13. Zoetrap thread starter macrumors newbie

    Dec 3, 2010
    A slight update:

    I've re-done the cable routing a bit, and I think it looks much better now.

    I've installed two Fractal Design 60mm fans in the front. They run on 5 Volts, so they are virtually silent. They still do a lot for supplying cool air to the case though.
  14. VideoIdiot macrumors newbie

    Dec 3, 2010
    I'm interested in making my Dual 1.25GHz G4 MDD PowerMac quieter, but not at the expense of losing my optical drive bays. I am hoping that there is another way to fix the noise problem by modifying the existing PSU, and replacing any of the other case fans that are guilty of making excessive noise.

    Another option (though I have been told that it won't work due to the configuration of my MDD motherboard) is to put everything into another case, or even to make a custom case, but it is a shame to give up on the G4 PowerMac case, as it is really a marvel of engineering with room for up to 4 hard drives, plus the 2 optical drives. It isn't the prettiest beast to look at, but the use of interior space and the ease of access once it is opened is unique in all the case designs I have ever seen.

    So, first task is to check for ways to quiet the PSU and then see if I can replace the other case fans with quiet models. If that option is not possible, I might have to get creative with some hand tools and a dremel, router, and drill and several sheets of Acrylic or Lexan.
  15. cantthinkofone macrumors 65816


    Jul 25, 2004
    Missouri, USA
  16. WGoins88 macrumors regular

    Feb 8, 2011
    Hmm... I've only had my 1.0 Dual MDD for a day and a half, and I don't think it's even remotely noisy, and yes, all the fans are working and it is dust free.

    I have decided that I might upgrade the power supply in it so I can use the working one for the 1.25 MDD 2003 tower I have with a dead supply.

    Now my OC'ed Pentium 4 PC? That's loud... it has a Thermaltake fan running at full power on the CPU. Of course, it is a 3.0 P4 OC'ed successfully to 3.6GHz, so it needs the high power fan. Runs cool at 88*F too.
  17. Zoetrap thread starter macrumors newbie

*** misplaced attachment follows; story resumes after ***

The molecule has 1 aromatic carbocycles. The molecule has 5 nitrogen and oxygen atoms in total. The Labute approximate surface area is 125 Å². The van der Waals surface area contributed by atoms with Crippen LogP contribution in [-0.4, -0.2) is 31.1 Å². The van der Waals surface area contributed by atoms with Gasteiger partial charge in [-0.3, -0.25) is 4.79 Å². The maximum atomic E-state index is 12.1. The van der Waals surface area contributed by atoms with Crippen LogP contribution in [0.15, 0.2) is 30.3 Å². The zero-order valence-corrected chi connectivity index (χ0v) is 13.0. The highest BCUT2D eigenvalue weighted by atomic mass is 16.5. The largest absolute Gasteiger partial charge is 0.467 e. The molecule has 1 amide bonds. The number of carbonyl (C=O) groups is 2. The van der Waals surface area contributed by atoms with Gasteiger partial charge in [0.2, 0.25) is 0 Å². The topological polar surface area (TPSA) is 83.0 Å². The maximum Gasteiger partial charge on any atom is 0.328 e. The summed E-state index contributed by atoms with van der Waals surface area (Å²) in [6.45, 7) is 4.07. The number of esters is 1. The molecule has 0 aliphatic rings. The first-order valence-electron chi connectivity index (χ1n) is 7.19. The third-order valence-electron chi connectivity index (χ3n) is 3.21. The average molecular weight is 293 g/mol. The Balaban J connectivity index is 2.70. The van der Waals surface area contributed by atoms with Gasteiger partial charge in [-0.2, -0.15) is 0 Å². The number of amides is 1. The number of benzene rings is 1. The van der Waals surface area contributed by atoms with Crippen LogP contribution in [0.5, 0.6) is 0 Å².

Dec 3, 2010
    Nothing much has happened since the last update. I did a little cutting to further improve airflow at the back, but nothing big.
    Oh, and I also had to replace the 120mm fan, because the Noctua fan needed a higher start-voltage than what was provided from the motherboard at startup (= fan not spinning). I replaced it with a Scythe fan. It's just as quiet, but it can also provide better airflow when spinning up to higher speeds.

    The machine is wonderfully silent and runs nice and cool. :)
  18. Zoetrap, May 18, 2011
    Last edited: May 18, 2011

    Zoetrap thread starter macrumors newbie

    Dec 3, 2010
    It's been quite a while, but some stuff has been happening lately! :)

    I wanted to be able to use two displays with this machine (and improve graphics performance as well). Seeing as I've replaced the PSU with a normal ATX unit the ADC port was pretty much useless (unless I'd buy some sort of ADC->DVI adapter, which are hard as hell to find here in Finland, not to mention they seem cost a small fortune nowadays...).

    So, I bought myself a PC ATI Radeon 9500 Pro (with 128MB RAM) card for teh cheap and went about modifying and reflashing it for mac use. An afternoon later and everything is up and running nicely!

    Some pictures:

    The card installed. Looking good!

    In this pic you can see the power cord I had to manufacture for use with the card. It's a regular Floppy drive power connector soldered to a 4-pin molex. I just had to make sure the cable was long enough so I can open the case without hassle.

    I'm really satisfied so far! I know I went slightly against my original "silent mdd" policy since this card has a fan (= more noise) while the original card didn't, but luckily the fan is relatively quiet. The increased graphics speed and the second display connector more than makes up for it anyway!

    Complete specs:
    Powermac G4 MDD Dual 1GHz
    2GB RAM
    ATI Radeon 9500 Pro 128MB
    Digidesign Digi001 Audio Interface
    USB 2.0 + Firewire 400 PCI Card (with D-Link USB Bluetooth adapter installed in internal USB port)
    Realtek Gigabit Ethernet PCI Card
    Mac OS X Panther 10.3.9 & Tiger 10.4.11 (Dual Boot)
    Seagate 160GB HDD
    Seagate 80GB HDD

    Other mods:
    Antec Earthwatts 430W ATX Power Supply
    3x Fractal Design 60mm fans running at 7V
    1x Scythe Slipstream 120mm fan